Extremes of mood are often recognised as mania and depression. Mania is when the initial humour on friends’ faces reflect your feelings of being highly creative, powerful and euphoric. Depression, to their looks of concern, and even fear, as you seem to lose control, become fearful and drop into the deepest, blackest cave. The moods are intense, long-lasting, disconnected from apparent causes, and enduring. They can last for months, or even years.

The exact cause of the condition is unknown. Contributing factors or possible triggers include genetics, brain chemicals and stress. Treatment depends on severity and may include medication, social support, psychotherapy and lifestyle management.

A psychologist can assist through teaching strategies to challenge negative thinking patterns, which may prevent depressive episodes. Being more self-aware may prevent symptoms from escalating, and by being more mindful, one can more easily spot and figure out what, if anything, to do about the strengthening mood. Often medication and therapy go hand in hand to provide a healthy sense of control and balance.

Developing and maintaining strategies also includes learning to look after yourself; finding an inner sense of balance and developing rewarding relationships with others. Being aware of what makes you feel positive and balancing opportunities to satisfy your differing needs, helps to build resilience in the face of the challenges that bipolar disorder presents.

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(This blog was written by psychologist Gavin Sharp)

Most of us spend a lot of time worrying about money - or at least the lack of it - and with steadily increasing power bills, gas bills, petrol bills, health insurance bills etc., coupled with successive years of static wages, the pressure and the number of people affected by it seems to be mounting every day.

Financial stress takes a toll on our mental and even our physical health. It can disrupt our sleeping and eating patterns, damage or even help terminate relationships and affect our job satisfaction and performance at work, providing even more fuel for our anxieties to feed on.

And as if that were not enough, many of us scan the range of available options and choose some of the worst: gambling, perhaps, and/or or self-medicating with drugs or alcohol. At a time when we most need a clear head, our capacity for rational decision-making too often deserts us.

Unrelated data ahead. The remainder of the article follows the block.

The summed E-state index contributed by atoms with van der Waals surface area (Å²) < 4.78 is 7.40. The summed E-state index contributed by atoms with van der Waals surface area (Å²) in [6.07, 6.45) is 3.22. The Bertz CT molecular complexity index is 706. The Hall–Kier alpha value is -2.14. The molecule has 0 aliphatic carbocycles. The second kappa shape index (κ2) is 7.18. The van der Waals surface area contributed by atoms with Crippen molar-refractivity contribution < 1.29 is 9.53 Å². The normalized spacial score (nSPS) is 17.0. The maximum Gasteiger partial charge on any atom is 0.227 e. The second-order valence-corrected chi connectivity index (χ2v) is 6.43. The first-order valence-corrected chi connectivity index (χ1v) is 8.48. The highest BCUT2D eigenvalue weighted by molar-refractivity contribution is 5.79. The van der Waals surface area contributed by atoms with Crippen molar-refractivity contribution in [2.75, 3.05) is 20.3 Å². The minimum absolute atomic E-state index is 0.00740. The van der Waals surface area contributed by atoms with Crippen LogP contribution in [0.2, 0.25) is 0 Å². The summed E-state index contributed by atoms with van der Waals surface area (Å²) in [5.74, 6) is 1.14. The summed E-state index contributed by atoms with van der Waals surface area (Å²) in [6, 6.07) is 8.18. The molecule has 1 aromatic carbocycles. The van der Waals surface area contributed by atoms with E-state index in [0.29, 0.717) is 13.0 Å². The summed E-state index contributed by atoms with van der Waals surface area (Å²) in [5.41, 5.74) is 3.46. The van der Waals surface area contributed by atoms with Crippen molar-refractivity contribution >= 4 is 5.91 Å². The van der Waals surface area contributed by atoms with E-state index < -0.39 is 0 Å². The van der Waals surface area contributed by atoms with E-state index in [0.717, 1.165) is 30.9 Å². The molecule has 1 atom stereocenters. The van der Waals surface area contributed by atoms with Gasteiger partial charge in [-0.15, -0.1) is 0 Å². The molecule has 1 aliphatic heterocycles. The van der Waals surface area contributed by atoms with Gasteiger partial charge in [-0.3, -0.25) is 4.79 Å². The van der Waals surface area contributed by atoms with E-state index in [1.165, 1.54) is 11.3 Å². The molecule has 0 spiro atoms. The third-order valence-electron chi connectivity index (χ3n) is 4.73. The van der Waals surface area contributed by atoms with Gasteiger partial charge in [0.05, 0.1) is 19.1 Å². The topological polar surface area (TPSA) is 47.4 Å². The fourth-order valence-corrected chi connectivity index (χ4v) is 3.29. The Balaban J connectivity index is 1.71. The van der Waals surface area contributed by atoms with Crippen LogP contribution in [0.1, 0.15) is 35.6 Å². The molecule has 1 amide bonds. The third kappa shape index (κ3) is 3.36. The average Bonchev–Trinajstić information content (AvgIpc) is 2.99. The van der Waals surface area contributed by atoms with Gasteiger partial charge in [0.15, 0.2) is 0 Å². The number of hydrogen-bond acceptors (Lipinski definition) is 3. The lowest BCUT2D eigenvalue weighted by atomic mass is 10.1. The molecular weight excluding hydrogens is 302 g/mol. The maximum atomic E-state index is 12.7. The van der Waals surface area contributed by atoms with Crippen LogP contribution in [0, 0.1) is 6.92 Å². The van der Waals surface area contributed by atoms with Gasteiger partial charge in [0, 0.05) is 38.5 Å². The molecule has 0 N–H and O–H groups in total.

Talking to a psychologist can help there. A skilled psychologist can help us uncover unconscious thought patterns that convince us that convince us our problems are insurmountable and sabotage all our efforts to get things back on an even keel. They can also alert us to practical solutions such as free financial counselling from organisations like Financial Counselling Australia, ASIC Money Smart and the Salvation Army, and savings programs offered by a partnership of several banks, community organisations and government funding.

Psychology Melbourne can advise on the availability of rebates for psychological counselling. Too many people avoid acting on, or even acknowledging financial problems, which is a great strategy only if you want to worsen the situation.

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(This blog post is by Psychologist Kate Baxter)

Wouldn’t it be lovely if months or years after your set them, your goals had the same motivational impact, rather than dropping off one by one. 
That's probably unrealistic, but there are some things you can do to keep your intentions. One massive thing you can do is - accomplish one thing, however small, every single day towards your goal.  If, for example, exercising is your goal, it could be that you do a 4-minute high intensity work-out rather than your usual 30-minute walk; or visualise how you would feel if you maintained this goal throughout the year.  The mind loves to revert to what it knows, and constantly leans towards the easy way out, so get to know your vulnerabilities. Be vigilant for the self-talk that will undermine those goals and prepare yourself with some good comebacks so you won't find yourself going along with the negativity.